I recognize now that I was indeed going through the stages of grief when I got home.  A friend pointed it out to me.  It helped to put a name to the things I was feeling.  "Look how much you have lost in such a short amount of time," she said.  "You cannot astrally project through this, you have to go through the stages, to get to the other side."  Denial, Anger, Bargaining, Depression, Acceptance.   I even still have a way to go.  I repeated to friends and relatives…”No I’m not different, I have NOT changed; I just haven’t readjusted yet.”  I really think that’s true.  I don’t believe that I fundamentally changed because of my Peace Corps experience.  I do see, for me, there is a process I went through; a bridge from there to here.  A bridge filled with pitfalls.   It felt familiar to me, to be on this bridge.  The uncertainty, the loneliness, the feeling of loss, the sadness, the cultural differences, hopeful expectations and fear that you will never get your life back.  These feelings flooded my mind, all in one fell swoop.  Why are these feelings familiar?  Because they are the same feelings I had when I arrived in Togo.   What made those feelings tolerable when I got to Togo was that I knew I would be returning to the people and places I love.  Re-entry was different.  It is highly unlikely that I will ever see my Togo friends again.  And that has made my transition harder.  Because I really grew to love them.  I grieved that I would never, ever see Mahsoblee, or Aloughba, or Honou again.   I grieved that I would not see the beautiful children of L'ecole No. 5 or hear them chant my name as I arrived at the school.  I grieved I would no longer hear my neighbor singing in her courtyard as she washed her clothes.   I grieved and missed my Sunday walk to church; my favorite time of the week. I grieved that I would never again see the neighborhood kids,  Regina, Gabriel, Leah, Fidel; all my little friends.   In addition I had to grieve losing my house for good, and a few dear friends I seemed to have lost along the way.  Friends who wondered where the Terry they once knew went.  Friends who had their own very real struggles and were working to survive in their own day to day living right here in America.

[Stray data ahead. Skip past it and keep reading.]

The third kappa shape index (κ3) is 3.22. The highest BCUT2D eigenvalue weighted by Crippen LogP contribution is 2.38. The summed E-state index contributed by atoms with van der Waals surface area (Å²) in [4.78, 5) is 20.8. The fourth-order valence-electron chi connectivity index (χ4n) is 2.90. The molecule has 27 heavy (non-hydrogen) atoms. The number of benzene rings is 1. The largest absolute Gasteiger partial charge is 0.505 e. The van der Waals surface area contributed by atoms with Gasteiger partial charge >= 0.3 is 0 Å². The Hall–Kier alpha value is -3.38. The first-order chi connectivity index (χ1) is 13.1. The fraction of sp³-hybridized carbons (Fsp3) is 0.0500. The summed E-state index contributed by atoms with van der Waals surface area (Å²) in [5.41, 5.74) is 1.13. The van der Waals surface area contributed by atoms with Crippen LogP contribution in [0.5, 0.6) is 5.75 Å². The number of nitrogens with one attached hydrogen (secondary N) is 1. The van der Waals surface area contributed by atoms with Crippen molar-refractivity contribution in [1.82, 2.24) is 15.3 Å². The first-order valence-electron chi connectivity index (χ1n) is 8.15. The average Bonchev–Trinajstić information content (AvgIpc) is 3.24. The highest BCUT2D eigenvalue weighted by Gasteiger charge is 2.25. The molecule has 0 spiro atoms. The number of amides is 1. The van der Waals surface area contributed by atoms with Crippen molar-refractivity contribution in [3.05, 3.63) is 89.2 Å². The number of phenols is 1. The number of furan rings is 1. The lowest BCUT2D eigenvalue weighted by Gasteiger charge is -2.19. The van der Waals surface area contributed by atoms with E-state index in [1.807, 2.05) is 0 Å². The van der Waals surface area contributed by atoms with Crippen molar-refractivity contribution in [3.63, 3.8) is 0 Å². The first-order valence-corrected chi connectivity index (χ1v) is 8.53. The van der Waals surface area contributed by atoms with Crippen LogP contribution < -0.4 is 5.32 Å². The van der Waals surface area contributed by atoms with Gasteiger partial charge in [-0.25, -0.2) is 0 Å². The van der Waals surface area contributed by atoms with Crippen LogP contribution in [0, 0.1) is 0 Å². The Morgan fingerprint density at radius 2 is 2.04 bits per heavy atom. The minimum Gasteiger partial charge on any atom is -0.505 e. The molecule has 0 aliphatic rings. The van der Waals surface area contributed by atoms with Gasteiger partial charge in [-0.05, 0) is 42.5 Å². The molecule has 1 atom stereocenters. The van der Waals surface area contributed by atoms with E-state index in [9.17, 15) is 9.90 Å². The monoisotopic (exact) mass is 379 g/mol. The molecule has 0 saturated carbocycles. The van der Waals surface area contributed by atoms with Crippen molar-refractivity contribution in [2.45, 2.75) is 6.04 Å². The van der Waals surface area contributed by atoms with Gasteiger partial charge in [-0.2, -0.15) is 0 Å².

And then….I wondered.  I wondered if the programs we built in Togo were sustainable.  I wondered if I had made a difference.

Little by little I rejoined this magnificent world of opportunity and optmism I now live in.  Little by little I have accepted my losses and focused on my new life.

I do have news. Good news!  Sister Modesta has emailed me two times.  She works at the hospital in Kouve.  She tells me that Mahsoblee has been to the hospital for her checkups and is doing well.  She thanks me for my support and offers God’s blessing.  Knowing that I have a pretty solid line of communication to Mahsoblee’s health eased my mind greatly. For the first few months I was so on edge, for many reasons, but I think what made me the most restless was not knowing if my plans to continue to help Mahsoblee would work. It did work, and it does work.